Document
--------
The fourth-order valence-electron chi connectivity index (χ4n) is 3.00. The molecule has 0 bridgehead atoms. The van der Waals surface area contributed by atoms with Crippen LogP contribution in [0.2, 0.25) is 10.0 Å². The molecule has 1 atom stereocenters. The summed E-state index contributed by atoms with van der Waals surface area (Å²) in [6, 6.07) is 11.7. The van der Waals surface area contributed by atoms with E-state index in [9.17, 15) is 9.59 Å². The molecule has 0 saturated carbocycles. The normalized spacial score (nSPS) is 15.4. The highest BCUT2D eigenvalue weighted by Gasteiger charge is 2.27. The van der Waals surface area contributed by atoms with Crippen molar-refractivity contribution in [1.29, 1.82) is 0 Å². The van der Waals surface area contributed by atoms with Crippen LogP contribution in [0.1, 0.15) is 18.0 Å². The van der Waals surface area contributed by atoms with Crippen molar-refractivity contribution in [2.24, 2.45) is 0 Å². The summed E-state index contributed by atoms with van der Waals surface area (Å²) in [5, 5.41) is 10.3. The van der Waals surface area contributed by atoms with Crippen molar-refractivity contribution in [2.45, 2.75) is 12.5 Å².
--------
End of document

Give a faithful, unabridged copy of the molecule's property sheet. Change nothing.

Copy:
The fourth-order valence-electron chi connectivity index (χ4n) is 3.00. The molecule has 0 bridgehead atoms. The van der Waals surface area contributed by atoms with Crippen LogP contribution in [0.2, 0.25) is 10.0 Å². The molecule has 1 atom stereocenters. The summed E-state index contributed by atoms with van der Waals surface area (Å²) in [6, 6.07) is 11.7. The van der Waals surface area contributed by atoms with E-state index in [9.17, 15) is 9.59 Å². The molecule has 0 saturated carbocycles. The normalized spacial score (nSPS) is 15.4. The highest BCUT2D eigenvalue weighted by Gasteiger charge is 2.27. The van der Waals surface area contributed by atoms with Crippen molar-refractivity contribution in [1.29, 1.82) is 0 Å². The van der Waals surface area contributed by atoms with Crippen LogP contribution in [0.1, 0.15) is 18.0 Å². The van der Waals surface area contributed by atoms with Crippen molar-refractivity contribution in [2.24, 2.45) is 0 Å². The summed E-state index contributed by atoms with van der Waals surface area (Å²) in [5, 5.41) is 10.3. The van der Waals surface area contributed by atoms with Crippen molar-refractivity contribution in [2.45, 2.75) is 12.5 Å².